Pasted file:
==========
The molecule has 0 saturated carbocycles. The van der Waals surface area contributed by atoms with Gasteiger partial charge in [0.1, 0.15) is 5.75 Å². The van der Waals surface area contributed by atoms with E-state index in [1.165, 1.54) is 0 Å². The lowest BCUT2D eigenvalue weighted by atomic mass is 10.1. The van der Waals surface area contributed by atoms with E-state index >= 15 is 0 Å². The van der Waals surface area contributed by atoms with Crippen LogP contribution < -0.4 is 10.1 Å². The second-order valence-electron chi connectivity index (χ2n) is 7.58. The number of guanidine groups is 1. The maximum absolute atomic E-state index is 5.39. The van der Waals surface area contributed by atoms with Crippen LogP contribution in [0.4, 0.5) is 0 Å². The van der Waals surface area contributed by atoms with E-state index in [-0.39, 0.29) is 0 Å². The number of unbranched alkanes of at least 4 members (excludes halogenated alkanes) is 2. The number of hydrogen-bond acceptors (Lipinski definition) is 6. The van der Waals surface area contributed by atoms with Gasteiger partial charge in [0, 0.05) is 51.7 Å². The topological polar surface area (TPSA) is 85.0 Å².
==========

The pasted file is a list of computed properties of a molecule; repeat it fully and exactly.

The molecule has 0 saturated carbocycles. The van der Waals surface area contributed by atoms with Gasteiger partial charge in [0.1, 0.15) is 5.75 Å². The van der Waals surface area contributed by atoms with E-state index in [1.165, 1.54) is 0 Å². The lowest BCUT2D eigenvalue weighted by atomic mass is 10.1. The van der Waals surface area contributed by atoms with E-state index >= 15 is 0 Å². The van der Waals surface area contributed by atoms with Crippen LogP contribution < -0.4 is 10.1 Å². The second-order valence-electron chi connectivity index (χ2n) is 7.58. The number of guanidine groups is 1. The maximum absolute atomic E-state index is 5.39. The van der Waals surface area contributed by atoms with Crippen LogP contribution in [0.4, 0.5) is 0 Å². The van der Waals surface area contributed by atoms with E-state index in [-0.39, 0.29) is 0 Å². The number of unbranched alkanes of at least 4 members (excludes halogenated alkanes) is 2. The number of hydrogen-bond acceptors (Lipinski definition) is 6. The van der Waals surface area contributed by atoms with Gasteiger partial charge in [0, 0.05) is 51.7 Å². The topological polar surface area (TPSA) is 85.0 Å².